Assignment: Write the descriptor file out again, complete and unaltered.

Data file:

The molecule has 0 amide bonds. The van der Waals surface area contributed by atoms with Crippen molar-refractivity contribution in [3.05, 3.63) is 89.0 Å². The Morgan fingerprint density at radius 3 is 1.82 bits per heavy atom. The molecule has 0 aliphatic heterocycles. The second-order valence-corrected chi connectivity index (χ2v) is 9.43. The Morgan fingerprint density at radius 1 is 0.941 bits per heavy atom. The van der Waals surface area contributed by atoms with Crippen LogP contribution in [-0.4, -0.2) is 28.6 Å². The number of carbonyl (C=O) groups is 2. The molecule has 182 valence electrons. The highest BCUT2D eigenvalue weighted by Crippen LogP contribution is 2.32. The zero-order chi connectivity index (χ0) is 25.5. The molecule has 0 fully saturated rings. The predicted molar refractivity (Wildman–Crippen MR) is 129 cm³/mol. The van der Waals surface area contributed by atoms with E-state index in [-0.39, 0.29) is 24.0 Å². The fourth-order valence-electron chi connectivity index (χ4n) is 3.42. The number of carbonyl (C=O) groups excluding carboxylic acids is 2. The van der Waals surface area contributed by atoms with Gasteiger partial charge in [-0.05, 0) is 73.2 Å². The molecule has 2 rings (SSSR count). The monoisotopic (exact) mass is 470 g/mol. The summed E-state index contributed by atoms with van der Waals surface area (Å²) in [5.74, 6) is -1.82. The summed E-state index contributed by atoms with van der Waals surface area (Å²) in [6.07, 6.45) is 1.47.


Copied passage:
The molecule has 0 amide bonds. The van der Waals surface area contributed by atoms with Crippen molar-refractivity contribution in [3.05, 3.63) is 89.0 Å². The Morgan fingerprint density at radius 3 is 1.82 bits per heavy atom. The molecule has 0 aliphatic heterocycles. The second-order valence-corrected chi connectivity index (χ2v) is 9.43. The Morgan fingerprint density at radius 1 is 0.941 bits per heavy atom. The van der Waals surface area contributed by atoms with Crippen LogP contribution in [-0.4, -0.2) is 28.6 Å². The number of carbonyl (C=O) groups is 2. The molecule has 182 valence electrons. The highest BCUT2D eigenvalue weighted by Crippen LogP contribution is 2.32. The zero-order chi connectivity index (χ0) is 25.5. The molecule has 0 fully saturated rings. The predicted molar refractivity (Wildman–Crippen MR) is 129 cm³/mol. The van der Waals surface area contributed by atoms with E-state index in [-0.39, 0.29) is 24.0 Å². The fourth-order valence-electron chi connectivity index (χ4n) is 3.42. The number of carbonyl (C=O) groups excluding carboxylic acids is 2. The van der Waals surface area contributed by atoms with Gasteiger partial charge in [-0.05, 0) is 73.2 Å². The molecule has 2 rings (SSSR count). The monoisotopic (exact) mass is 470 g/mol. The summed E-state index contributed by atoms with van der Waals surface area (Å²) in [5.74, 6) is -1.82. The summed E-state index contributed by atoms with van der Waals surface area (Å²) in [6.07, 6.45) is 1.47.